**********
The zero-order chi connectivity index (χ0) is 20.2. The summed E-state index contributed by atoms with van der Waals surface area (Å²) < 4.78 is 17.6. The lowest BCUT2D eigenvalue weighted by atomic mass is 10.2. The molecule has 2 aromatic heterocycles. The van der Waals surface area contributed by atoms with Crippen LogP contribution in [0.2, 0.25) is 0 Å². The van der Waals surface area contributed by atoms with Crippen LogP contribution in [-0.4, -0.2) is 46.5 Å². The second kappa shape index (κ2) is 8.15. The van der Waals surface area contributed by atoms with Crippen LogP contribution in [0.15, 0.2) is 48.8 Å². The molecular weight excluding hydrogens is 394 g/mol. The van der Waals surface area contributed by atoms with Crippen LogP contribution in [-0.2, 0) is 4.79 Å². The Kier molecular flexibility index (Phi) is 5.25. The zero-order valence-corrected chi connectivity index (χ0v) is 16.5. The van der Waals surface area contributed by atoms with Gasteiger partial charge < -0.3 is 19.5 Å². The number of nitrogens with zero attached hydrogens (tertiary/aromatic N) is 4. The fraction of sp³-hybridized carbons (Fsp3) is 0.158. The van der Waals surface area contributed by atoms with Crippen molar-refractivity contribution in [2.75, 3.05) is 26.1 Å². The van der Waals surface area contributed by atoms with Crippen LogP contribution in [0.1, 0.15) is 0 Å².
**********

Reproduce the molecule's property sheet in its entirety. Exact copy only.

The zero-order chi connectivity index (χ0) is 20.2. The summed E-state index contributed by atoms with van der Waals surface area (Å²) < 4.78 is 17.6. The lowest BCUT2D eigenvalue weighted by atomic mass is 10.2. The molecule has 2 aromatic heterocycles. The van der Waals surface area contributed by atoms with Crippen LogP contribution in [0.2, 0.25) is 0 Å². The van der Waals surface area contributed by atoms with Crippen LogP contribution in [-0.4, -0.2) is 46.5 Å². The second kappa shape index (κ2) is 8.15. The van der Waals surface area contributed by atoms with Crippen LogP contribution in [0.15, 0.2) is 48.8 Å². The molecular weight excluding hydrogens is 394 g/mol. The van der Waals surface area contributed by atoms with Crippen LogP contribution in [-0.2, 0) is 4.79 Å². The Kier molecular flexibility index (Phi) is 5.25. The zero-order valence-corrected chi connectivity index (χ0v) is 16.5. The van der Waals surface area contributed by atoms with Gasteiger partial charge < -0.3 is 19.5 Å². The number of nitrogens with zero attached hydrogens (tertiary/aromatic N) is 4. The fraction of sp³-hybridized carbons (Fsp3) is 0.158. The van der Waals surface area contributed by atoms with Crippen molar-refractivity contribution in [2.75, 3.05) is 26.1 Å². The van der Waals surface area contributed by atoms with Crippen LogP contribution in [0.1, 0.15) is 0 Å².